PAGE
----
Before you begin:

  • You must have a good understanding of HTTP header fields.
  • You must have a good understanding of Perl-compatible regular expressions (PCRE) if you want to use them in rule matching or rewriting.
  • You must have read-write permission for load balancing settings.

After you have configured a content rewriting rule, you can select it in the virtual server configuration.

Note: You can select multiple content rewriting rules in the virtual server configuration. Rules you add to that configuration are consulted from top to bottom. The first to match is applied. If the traffic does not match any of the content rewriting rule conditions, the header is not rewritten.

Syntax

config load-balance content-rewriting

edit <name>

set action-type {request|response>

set action {add_http_header | delete_http_header | redirect | rewrite_http_header | rewrite_http_location | send-403-forbidden}

set header-name [string/regular express]

set header-value [string/regular express]

set redirect <string>

set host-status {enable|disable}

set host <string>

set referer-status {enable|disable}

set referer <string>

set url-status {enable|disable}

set url <string>

set location <string>

set comments <string>

config match-condition

edit <No.>

set content <string>

set object {http-host-header | http-location-header | http-referer-header | http-request-url | ip-source-address}

set reverse {enable|disable}

set type {string | regular-expression}

set ignore-case {enable | disable}

next

end

next

end

action-type

Specify whether to rewrite the HTTP request or HTTP response.

action

If you configure a rule based on the HTTP request, you can specify the following actions:

  • add_http_header
  • delete_http_header
  • rewrite_http_header
  • redirect
  • send-403-forbidden

If you configure a rule based on the HTTP response, you can specify the following action:

  • rewrite_http_location

header-name

Creates a new header or deletes an existing header with the header name.

Use this command only if action is set to add_http_header or delete_http_header.

header-value

Creates a new header or deletes an existing header with the header value.

Use this command only if action is set to add_http_header or delete_http_header.

redirect

Sends a redirect with the URL you specify in the HTTP Location header field.

For Redirect rules, specify an absolute URL. For example: https://example.com/content/index.html

Use this command only if action is set to redirect.

Note: The rewrite string can be a literal string or a regular expression.

host-status

Enable/disable rewriting the Host header by replacing the hostname with the string you specify.

Use this command only if action is set to rewrite_http_header.

host

Rewrites the Host header by replacing the hostname with the string you specify. For Host rules, specify a replacement domain and/or port.

Use this command only if action is set to rewrite_http_header.

Note: The rewrite string is a literal string. Regular expression syntax is not supported.

referer-status

Enable/disable rewriting the Referer header with the URL you specify.

Use this command only if action is set to rewrite_http_header.

referer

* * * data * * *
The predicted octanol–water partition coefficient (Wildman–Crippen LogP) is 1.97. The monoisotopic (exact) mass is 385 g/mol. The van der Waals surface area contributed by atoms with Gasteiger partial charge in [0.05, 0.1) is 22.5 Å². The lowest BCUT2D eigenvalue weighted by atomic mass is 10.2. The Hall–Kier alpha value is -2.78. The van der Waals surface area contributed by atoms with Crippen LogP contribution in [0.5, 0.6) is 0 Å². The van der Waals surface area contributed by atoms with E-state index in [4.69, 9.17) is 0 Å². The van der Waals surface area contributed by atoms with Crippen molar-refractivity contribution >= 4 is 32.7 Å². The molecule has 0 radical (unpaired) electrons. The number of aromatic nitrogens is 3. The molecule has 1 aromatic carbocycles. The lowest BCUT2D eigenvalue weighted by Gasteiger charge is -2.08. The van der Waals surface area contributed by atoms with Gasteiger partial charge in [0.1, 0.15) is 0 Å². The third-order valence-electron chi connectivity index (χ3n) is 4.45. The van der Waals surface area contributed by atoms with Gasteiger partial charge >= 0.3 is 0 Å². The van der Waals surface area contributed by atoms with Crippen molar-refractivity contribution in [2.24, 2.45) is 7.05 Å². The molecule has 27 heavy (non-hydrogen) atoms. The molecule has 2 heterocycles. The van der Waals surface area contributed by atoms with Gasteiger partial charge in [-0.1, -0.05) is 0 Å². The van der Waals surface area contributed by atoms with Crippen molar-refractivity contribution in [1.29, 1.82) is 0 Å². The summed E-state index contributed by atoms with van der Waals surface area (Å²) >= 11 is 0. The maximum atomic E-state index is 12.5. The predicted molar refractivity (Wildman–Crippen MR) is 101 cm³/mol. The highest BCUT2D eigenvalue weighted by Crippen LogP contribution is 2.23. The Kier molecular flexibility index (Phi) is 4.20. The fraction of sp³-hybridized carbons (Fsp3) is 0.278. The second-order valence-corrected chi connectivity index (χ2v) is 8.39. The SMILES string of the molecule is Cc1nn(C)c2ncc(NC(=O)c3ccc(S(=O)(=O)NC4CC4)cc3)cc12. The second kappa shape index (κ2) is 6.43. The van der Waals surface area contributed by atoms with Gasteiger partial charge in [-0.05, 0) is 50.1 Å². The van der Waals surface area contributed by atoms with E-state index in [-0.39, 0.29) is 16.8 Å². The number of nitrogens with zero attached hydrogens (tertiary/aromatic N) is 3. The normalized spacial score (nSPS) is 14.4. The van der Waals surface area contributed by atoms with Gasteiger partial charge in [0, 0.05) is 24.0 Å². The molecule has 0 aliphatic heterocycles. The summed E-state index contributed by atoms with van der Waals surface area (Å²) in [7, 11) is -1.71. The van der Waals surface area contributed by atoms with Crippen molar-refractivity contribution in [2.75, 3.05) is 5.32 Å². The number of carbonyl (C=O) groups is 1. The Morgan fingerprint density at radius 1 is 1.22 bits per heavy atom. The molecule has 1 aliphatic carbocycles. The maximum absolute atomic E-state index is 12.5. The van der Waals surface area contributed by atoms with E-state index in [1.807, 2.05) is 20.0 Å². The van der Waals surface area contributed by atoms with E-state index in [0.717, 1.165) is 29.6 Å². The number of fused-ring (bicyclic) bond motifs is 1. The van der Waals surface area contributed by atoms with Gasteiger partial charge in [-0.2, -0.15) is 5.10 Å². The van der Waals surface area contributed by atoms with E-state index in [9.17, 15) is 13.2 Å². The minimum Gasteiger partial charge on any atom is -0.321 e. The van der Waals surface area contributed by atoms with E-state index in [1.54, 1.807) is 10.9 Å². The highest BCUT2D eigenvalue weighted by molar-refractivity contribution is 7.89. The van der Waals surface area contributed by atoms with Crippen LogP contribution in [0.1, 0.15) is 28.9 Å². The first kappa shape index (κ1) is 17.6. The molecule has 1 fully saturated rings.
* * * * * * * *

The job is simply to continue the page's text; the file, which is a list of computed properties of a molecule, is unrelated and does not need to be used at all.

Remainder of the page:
Rewrites the Referer header with the URL you specify. For Referer rules, you must specify an absolute URL.

Note: The rewrite string is a literal string. Regular expression syntax is not supported.

url-status

Enable/disable rewriting the Host header by replacing the whole URL with the string you specify.

url

Rewrites the request URL and Host header using the string you specify. For URL rules, specify a URL in one of the following formats:

  • Absolute URL — https://example.com/content/index.html
  • Relative URL — content/index.html

If you specify a relative URL, the host header is not rewritten.

Note: The rewrite string is a literal string. Regular expression syntax is not supported.

location

For Location rules, specify an absolute URL. For example: https://example.com/content/index.html

Note: The rewrite string is a literal string. Regular expression syntax is not supported.

comments

Optional administrator note.

config match-condition

content

Specify the string or regular expression syntax.

object

Specify content matching conditions based on the following parameters:

  • http-host-header
  • http-location-header
  • http-referer-header
  • http-request-url
  • ip-source-address

Note: When you add multiple conditions, FortiADC joins them with an AND operator. For example, if you specify both a HTTP Host Header and HTTP Request URL to match, the rule is a match only for traffic that meets both conditions.

reverse

Rule matches if traffic does not match the expression.

type

  • string
  • regular-expression

ignore case

If the match rule is case sensitive, it will ignore case.

Example

The following example creates a configuration to rewrite a literal string:

FortiADC-VM # config load-balance content-rewriting

FortiADC-VM (content-rewrit~n) # edit c-rewrite-0

Add new entry 'c-rewrite-0' for node 1737

 

FortiADC-VM (c-rewrite-0) # set action redirect

FortiADC-VM (c-rewrite-0) # set redirect https://example.com/resource

FortiADC-VM (c-rewrite-0) # set comments http-to-https

 

FortiADC-VM (c-rewrite-0) # config match-condition

FortiADC-VM (match-condition) # edit 1

FortiADC-VM (1) # set type string

FortiADC-VM (1) # set object http-host-header

FortiADC-VM (1) # set content www.example.com

FortiADC-VM (1) # next

 

FortiADC-VM (match-condition) # edit 2

FortiADC-VM (2) # set type string

FortiADC-VM (2) # set object http-request-url

FortiADC-VM (2) # set content /resource

FortiADC-VM (2) # end

 

The following example creates a configuration to rewrite using a regular expression:

FortiADC-VM (content-rewrit~n) # edit c-rewrite-1

 

FortiADC-VM (c-rewrite-1) # set action redirect

FortiADC-VM (c-rewrite-1) # set redirect https://$0/$1

FortiADC-VM (c-rewrite-1) # set comments http-to-https

 

FortiADC-VM (c-rewrite-1) # config match-condition

 

FortiADC-VM (match-condition) # edit 1

FortiADC-VM (1) # set type regular-expression

FortiADC-VM (1) # set object http-host-header

FortiADC-VM (1) # set content (.*)

FortiADC-VM (1) # next

 

FortiADC-VM (match-condition) # edit 2

FortiADC-VM (2) # set type regular-expression

FortiADC-VM (2) # set object http-request-url

FortiADC-VM (2) # set content ^/(.*)$

FortiADC-VM (2) # end